A user access token identifies an actual user, and their session, to your application. The user access token typically lasts a couple of hours and then expires. You can exchange this token for an extended access token which as I stated above, I believe to last for several months.

A user token (either the temporal 1-2 hour version, or the extended version) allows you to access the FB graph API as the user to which the user belongs. So, using these tokens you can access the user's friend list, photos, likes, interests, etc (presuming you requested permission to do so upon application install). You can check which permissions you have by using the user access token and making a request to /me/permissions on the graph api.

The Javascript SDK is unique, as it doesn't require you to redirect your user away from your application. The JS SDK allows you to use a pop-up to allow the user to authenticate with facebook, install your application, or to allow (or deny) permissions that you are requesting.

The FB.login method takes 2 parameters. Parameter 1 is the callback which is executed after the user responds to your authentication prompt (either by accepting or rejecting your application install request). Parameter 2 is for options which are passed as a javascript object, the only one of which you care about here is the scope parameter. The scope parameter is the way you ask for extended permissions (such as publish_action) so in order to acquire the publish stream permission from a user you use code that looks like this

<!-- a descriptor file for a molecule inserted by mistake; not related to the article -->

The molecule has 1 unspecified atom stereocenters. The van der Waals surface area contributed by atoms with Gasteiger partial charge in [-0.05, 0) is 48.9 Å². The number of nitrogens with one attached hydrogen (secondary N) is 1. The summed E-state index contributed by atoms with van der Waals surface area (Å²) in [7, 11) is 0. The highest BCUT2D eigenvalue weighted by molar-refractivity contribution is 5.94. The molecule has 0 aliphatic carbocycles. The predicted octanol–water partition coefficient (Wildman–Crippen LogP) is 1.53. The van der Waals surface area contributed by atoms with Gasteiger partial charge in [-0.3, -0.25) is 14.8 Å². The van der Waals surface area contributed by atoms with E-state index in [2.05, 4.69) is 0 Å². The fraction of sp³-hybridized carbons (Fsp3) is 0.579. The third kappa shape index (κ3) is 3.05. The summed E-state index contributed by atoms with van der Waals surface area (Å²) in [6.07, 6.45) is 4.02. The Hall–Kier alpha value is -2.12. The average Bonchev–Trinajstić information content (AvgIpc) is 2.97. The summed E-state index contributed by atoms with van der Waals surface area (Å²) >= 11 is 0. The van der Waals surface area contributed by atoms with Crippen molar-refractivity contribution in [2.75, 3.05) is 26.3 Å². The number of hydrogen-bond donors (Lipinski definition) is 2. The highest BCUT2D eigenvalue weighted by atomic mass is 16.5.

<script type="text/javascript">
    //check to see if they accepted or rejected, and do something
}, { scope: "publish_action });

Once the user accepts, any subsequent calls to the FB JS SDK will automatically include your user's access token, you don't have to manage it yourself. You can make calls to the graph API on behalf of the user without having to explicitly specify the user's user id - you can just reference them as me. So, for example, you could publish to your user's feed via the JS SDK like so:

<script type="text/javascript">
FB.api('/me/feed', 'post', { message: 'test!' }, function(response)
    //do things

However, if you'd rather make calls to the Graph API from your server on behalf of the user to publish to their feed (or your needs require you to do so), you'll have to store the user's FB User ID along with your user data so you can access it later. That User ID is available in the argument that is passed to the FB.login callback (response.authResponse.userID). Once you store that, you'll be able to make Graph API calls on behalf of your user from your server simply by POSTing to /<user_id>/feed with the appropriate data:

$ curl -d "message=test&access_token=<app_access_token>" /<user_id>/feed 

Finally, re-authenticating your user. THE FB JS SDK exposes 3 methods for authentication.

The primary difference between FB.getAuthResponse and FB.getLoginStatus is that getAuthResponse waits for a response from Facebook before any further javascript is called (it's blocking, or synchronous). FB.getLoginStatus will allow other javascript to run and will call your supplied callback when it gets a response, allowing you to do other things while you wait for a response. Either of these methods can be used to determine if your user is currently logged in to Facebook and if the user has your application installed. You can then use FB.login (if they're not logged in to FB, or not users of your app) to prompt them to login, or install, so you can access their information. Both of these methods pass you back the user's access token if they're installed and have authorized your app (response.authResponse.accessToken).